Healdsburg, one of the most expensive real estate markets in Sonoma County, is making some inroads to both create and preserve affordable housing.
The city has completed a $1.8 million deal to purchase a property on Center Street, preserving eight affordable, family-occupied units that were in danger of being replaced by more expensive housing.
Though small in the context of a town that has more than 4,000 housing units, it was a big deal for the families living there.
“They knew the property was on the market. They were terrified of having to move,” said Mark Krug, an official with Burbank Housing, the nonprofit agency that will be in charge of rehabilitating and managing the 60-year-old property for the city.
“They were so thankful. There were tears in their eyes,” he said of the reaction from grateful families when they discovered they could stay in their two-bedroom homes. Rents, which range from $1,250 to $1,400, won’t increase.
If the city hadn’t bought the four aging duplexes at 721-723 Center St., it’s likely another buyer would have torn them down and built several homes on the 20,000-square-foot lot, selling for perhaps $1.5 million apiece, Mayor Shaun McCaffery said.
“It would have been similar to what happened at the hospital site,” he said, referring to the old Healdsburg hospital, which was torn down and subdivided into seven lots for new home construction. The lots alone, he said, are selling for approximately $900,000 each.
The need for affordable housing is a concern in many communities, and in Healdsburg it became a priority two years ago as the City Council heard from families experiencing skyrocketing rents. Some were facing eviction as apartments were upgraded and put back on the market with much higher rents.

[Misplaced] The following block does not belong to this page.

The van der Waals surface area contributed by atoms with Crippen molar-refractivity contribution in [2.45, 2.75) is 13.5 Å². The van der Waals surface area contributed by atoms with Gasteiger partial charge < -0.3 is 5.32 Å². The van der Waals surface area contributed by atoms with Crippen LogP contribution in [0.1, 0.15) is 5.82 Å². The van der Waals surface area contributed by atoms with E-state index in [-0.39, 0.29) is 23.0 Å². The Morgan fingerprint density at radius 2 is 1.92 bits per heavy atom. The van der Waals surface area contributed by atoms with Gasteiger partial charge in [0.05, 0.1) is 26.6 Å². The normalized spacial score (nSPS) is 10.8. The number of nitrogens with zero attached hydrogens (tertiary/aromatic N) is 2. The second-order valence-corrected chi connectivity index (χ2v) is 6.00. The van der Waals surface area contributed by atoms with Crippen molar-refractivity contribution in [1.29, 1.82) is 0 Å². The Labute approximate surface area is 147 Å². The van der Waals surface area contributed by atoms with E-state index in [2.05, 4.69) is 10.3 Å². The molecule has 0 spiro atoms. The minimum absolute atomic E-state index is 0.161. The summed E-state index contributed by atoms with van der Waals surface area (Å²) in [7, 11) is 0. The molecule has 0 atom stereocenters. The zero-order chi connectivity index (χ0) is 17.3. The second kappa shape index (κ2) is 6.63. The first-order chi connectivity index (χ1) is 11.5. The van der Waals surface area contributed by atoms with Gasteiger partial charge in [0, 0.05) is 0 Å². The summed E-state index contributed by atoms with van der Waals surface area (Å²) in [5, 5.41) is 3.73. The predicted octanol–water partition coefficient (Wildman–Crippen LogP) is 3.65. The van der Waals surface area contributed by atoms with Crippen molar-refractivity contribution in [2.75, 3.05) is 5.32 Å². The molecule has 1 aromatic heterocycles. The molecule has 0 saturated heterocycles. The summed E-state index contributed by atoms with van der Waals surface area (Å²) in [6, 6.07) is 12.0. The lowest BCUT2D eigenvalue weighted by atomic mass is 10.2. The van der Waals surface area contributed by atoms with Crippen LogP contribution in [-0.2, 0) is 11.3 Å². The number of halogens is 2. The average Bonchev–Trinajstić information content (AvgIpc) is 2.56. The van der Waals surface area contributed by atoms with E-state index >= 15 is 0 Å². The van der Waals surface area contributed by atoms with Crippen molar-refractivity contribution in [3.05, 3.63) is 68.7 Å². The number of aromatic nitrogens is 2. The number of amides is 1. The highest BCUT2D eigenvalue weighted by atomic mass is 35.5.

A city-commissioned poll last year found more than seven in 10 residents worried about the lack of housing for working families. Housing costs and lack of housing options were ranked as the most pressing issues in Healdsburg. Vacancy rates in the rental market are “extremely low or nonexistent,” according to a 2014 study.
The city approved a housing action plan last year with a goal to create 200 new affordable units in the next five years; 125 secondary (granny) units; 135 middle-income dwellings; and 100 rental units.
Since then, the city has approved two new affordable housing projects totaling 66 dwellings.
One of them, at 110 Dry Creek Road, will be 42 rental units for people whose incomes fall between 80 to 120 percent of median income, with estimated rents ranging between $1,450 for a one-bedroom to $2,750 for three bedrooms. The Southern California developers, Seaview Investors, also plan to build an adjoining 122-room hotel.
The other project approved late last year will create 24 units at 1201 Grove St. on property once owned by the city’s former redevelopment agency. The city sold the parcel to developer Pacific West for almost $1.8 million but the project will top $11 million, when construction costs are included, according to McCaffery.
By comparison, preserving existing housing units on Center Street is much cheaper.
“It speaks to the efficiency of converting existing units into affordable rather than building from scratch,” McCaffery said.